Anemic payroll, S&P stays strong, eye on inflation amid Delta fears.
Latest payroll report shockingly low
The big news last week was the release of a shocking payroll report.
According to the report, non-farm payrolls increased by only 235,000 in August, which wasn’t even close to the 728,000 new jobs anticipated by economists for the month. (However, the unemployment rate did tick down from 5.4% in July to 5.2% in August.)
Fed hits pause on stimulus roll-back
The ripple effect of that report is that it will likely keep the Federal Reserve from peeling back its monumental stimulus measures.
In fact, the Federal Reserve is watching the labor market closely, as a condition for reversing its asset purchases during the pandemic era. The August payroll numbers created quite a ripple across global markets as well as Wall Street, which saw the Dow dip most recently with fears that the economic recovery wasn’t nearly as robust as anticipated.
Of course, everyone is waiting for the inevitable easing of the Fed’s pandemic crisis support, including the central bank’s $120 billion monthly asset purchases. As usual, we’ll hang on every word from Fed Chairman Jerome Powell, who says he is committed to tracking the data and the Delta variant’s effect on the overall economy before making any rash moves.
After climbing 0.9% in June, the consumer price index increased 0.5% in July. (August’s CPI numbers come out Sept. 15). That’s the largest dip in month-to-month inflation rates in the past 15 months. U.S. consumer prices are still at a 13-year high, but the slowing of price increases is an encouraging sign that inflation may have peaked.
That news also sent the benchmark U.S. Treasury yield upward upon fears of rising inflation.
Wall Street and the Dow
To end the month of August, the Dow Jones was down 0.13 percent, the S&P was up 0.02 percent, and Nasdaq followed by climbing 0.22 percent.
In August, the Dow gained just over 1 percent. However, the S&P 500 closed out another strong month with a nearly 3 percent gain, with a year-to-date increase of more than 20 percent. Last month, the Nasdaq outperformed even the S&P by gaining approximately 4 percent.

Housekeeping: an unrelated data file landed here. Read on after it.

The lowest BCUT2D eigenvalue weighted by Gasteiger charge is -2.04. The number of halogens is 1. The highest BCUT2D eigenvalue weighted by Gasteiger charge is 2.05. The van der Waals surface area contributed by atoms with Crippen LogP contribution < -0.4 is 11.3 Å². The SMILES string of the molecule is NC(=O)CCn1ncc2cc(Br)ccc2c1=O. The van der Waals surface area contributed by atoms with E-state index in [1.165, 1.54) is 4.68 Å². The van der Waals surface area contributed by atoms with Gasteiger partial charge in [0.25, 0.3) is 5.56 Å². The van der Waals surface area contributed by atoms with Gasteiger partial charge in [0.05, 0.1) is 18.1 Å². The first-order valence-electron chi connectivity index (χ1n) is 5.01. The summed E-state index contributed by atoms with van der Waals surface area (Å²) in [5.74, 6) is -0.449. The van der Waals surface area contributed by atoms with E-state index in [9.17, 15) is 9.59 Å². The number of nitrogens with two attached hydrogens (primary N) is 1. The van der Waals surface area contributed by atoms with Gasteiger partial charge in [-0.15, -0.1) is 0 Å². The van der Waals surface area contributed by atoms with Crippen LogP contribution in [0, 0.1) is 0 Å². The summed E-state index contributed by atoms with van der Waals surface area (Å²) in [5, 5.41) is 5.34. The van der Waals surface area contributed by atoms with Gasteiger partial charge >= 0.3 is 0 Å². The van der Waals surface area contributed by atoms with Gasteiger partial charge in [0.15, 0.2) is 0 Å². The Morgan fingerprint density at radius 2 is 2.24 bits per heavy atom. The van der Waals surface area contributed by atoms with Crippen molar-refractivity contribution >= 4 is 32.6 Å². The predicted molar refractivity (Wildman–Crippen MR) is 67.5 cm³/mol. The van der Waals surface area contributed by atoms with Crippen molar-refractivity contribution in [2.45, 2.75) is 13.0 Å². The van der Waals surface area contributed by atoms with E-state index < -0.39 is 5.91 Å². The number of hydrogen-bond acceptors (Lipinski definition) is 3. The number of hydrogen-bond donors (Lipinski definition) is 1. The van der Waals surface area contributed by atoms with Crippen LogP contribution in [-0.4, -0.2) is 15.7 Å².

Throughout the month of August, the financial sector was the biggest winner, gaining 5 percent. The utility and communication service sectors followed close behind, but the energy sector was an unexpected disappointment, the only S&P sector to go backward in August.
Quote of the month:
“We have said that we would continue our asset purchases at the current pace until we see substantial further progress toward our maximum employment and price stability goals, measured since last December, when we first articulated this guidance. My view is that the “substantial further progress” test has been met for inflation. There has also been clear progress toward maximum employment. At the FOMC’s recent July meeting, I was of the view, as were most participants, that if the economy evolved broadly as anticipated, it could be appropriate to start reducing the pace of asset purchases this year. The intervening month has brought more progress in the form of a strong employment report for July, but also the further spread of the Delta variant. We will be carefully assessing incoming data and the evolving risks.”
-Fed Chairman Jerome Powell
Fascinating Financial Fact
August was the 50th anniversary of the end of the gold standard, instituted in 1971 by President Richard Nixon. Prior to that economic mandate, the price of gold was tied to the U.S. dollar. But after a secret meeting with his close advisors at Camp David in August of 1971, Nixon nixed the gold relationship, ushering in the era of floating currency values.
Upcoming notable dates and reports
Initial Jobless claims,
4-Week jobs average,
Continued jobless claims
Inflation rate y-o-y and m-o-m
Retail sales m-o-m
New Residential Construction
New residential home sales
Corporate profits Q2 q-o-q
U.S. Department of Commerce report